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Dictionary of Miramichi Biography

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HOGAN, JOHN (1831-1891)

HOGAN, JOHN, overseer of fisheries; b. North Esk parish, 7 Jan 1831, s/o Michael Hogan and Bridget Crowe; m. 1862, Mary Ann Hickey, sister of Eliza Hickey, d. Newcastle, 13 Aug 1891.

John Hogan was the overseer of fisheries for approximately twenty years in the Newcastle district and on the Northwest branch of the river between Newcastle and Red Bank, which was one of the main areas of illegal fishing activity. He made his home in Newcastle but also had a farm at South Esk with a "snug house" on it.

When the fish hatchery was being built at South Esk in the early 1870s, Hogan was lavishly praised by government officials for his assistance, and for the "fearless and zealous" manner in which he was protecting the Northwest fishery. Among local residents his zeal was often regarded as excessive. In 1875 he had a Mr Goodfellow of South Esk fined $40 for violating the fisheries act, and he threatened him that if he did not desist he would see to it that he was fined again and that a fine was also imposed on "every man jack" who fished "for him or with him." In 1877 Joseph Chaplin, a fisheries warden at Red Bank, resigned in protest over the "completely unreasonable demands" being made by Overseer Hogan (who, it should be noted, had recently accused Chaplin's sons of fishing illegally). In 1886 Hogan was keeping watch over the Intercolonial Railway line to ensure that illegally-caught fish were not being shipped out by train. He was continuously seizing fish and fishing gear, and it was said that the cry "Hogan" was often heard shouted from the river bank as he approached.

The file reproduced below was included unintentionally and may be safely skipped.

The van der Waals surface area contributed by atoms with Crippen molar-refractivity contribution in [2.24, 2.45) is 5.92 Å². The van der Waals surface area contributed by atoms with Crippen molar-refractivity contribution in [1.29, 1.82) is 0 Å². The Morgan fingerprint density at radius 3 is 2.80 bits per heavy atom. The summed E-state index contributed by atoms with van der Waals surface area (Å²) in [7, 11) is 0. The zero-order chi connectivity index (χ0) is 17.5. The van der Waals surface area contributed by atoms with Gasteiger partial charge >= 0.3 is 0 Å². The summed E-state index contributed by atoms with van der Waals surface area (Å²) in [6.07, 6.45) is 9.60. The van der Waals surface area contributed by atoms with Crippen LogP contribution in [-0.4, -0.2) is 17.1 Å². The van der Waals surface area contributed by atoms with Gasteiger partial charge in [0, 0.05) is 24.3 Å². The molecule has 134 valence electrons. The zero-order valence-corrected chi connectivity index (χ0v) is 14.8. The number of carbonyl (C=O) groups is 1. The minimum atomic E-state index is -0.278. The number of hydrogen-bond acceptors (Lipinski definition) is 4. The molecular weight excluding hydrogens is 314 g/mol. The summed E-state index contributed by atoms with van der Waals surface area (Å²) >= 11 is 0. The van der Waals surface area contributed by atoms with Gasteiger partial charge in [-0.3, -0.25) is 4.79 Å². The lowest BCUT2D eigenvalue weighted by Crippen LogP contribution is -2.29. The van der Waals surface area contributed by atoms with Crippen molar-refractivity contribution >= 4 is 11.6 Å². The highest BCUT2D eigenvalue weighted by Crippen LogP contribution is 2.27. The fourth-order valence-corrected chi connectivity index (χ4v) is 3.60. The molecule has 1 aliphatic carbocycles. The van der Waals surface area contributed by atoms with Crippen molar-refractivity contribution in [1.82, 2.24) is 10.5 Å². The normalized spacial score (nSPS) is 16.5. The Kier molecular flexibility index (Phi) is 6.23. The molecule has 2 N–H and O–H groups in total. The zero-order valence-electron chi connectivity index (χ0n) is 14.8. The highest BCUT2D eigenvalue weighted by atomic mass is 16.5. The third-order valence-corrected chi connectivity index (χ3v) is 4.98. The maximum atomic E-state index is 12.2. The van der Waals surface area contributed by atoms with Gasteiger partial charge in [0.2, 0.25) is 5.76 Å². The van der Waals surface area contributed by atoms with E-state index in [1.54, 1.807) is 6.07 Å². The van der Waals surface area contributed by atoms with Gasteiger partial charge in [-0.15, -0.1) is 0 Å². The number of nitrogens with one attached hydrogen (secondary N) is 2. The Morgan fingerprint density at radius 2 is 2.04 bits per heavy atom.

In 1888 a letter writer complained in the Union Advocate that Hogan was being paid a higher salary than other fisheries overseers, even though he was not a supporter of the government of the day. "I think the reason why he is kept in his position," the writer stated, "is simply that he has a large share of the Irish spy in him."

The year before he died Hogan was stricken with paralysis. He and his wife, Mary Ann Hickey, who survived him by only two months, had several children who died in childhood and a son, Raymond J. Hogan, who died in 1886 at age twenty.

Sources

[b] church records [m] official records [d] Advocate 19 Aug 1891 / Advance 22 Mar 1877; Advocate 9 May 1877, 14 Jul 1886, 29 Sep 1886, 3 Oct 1888; Arbuckle; NB Museum (John Little's diary)


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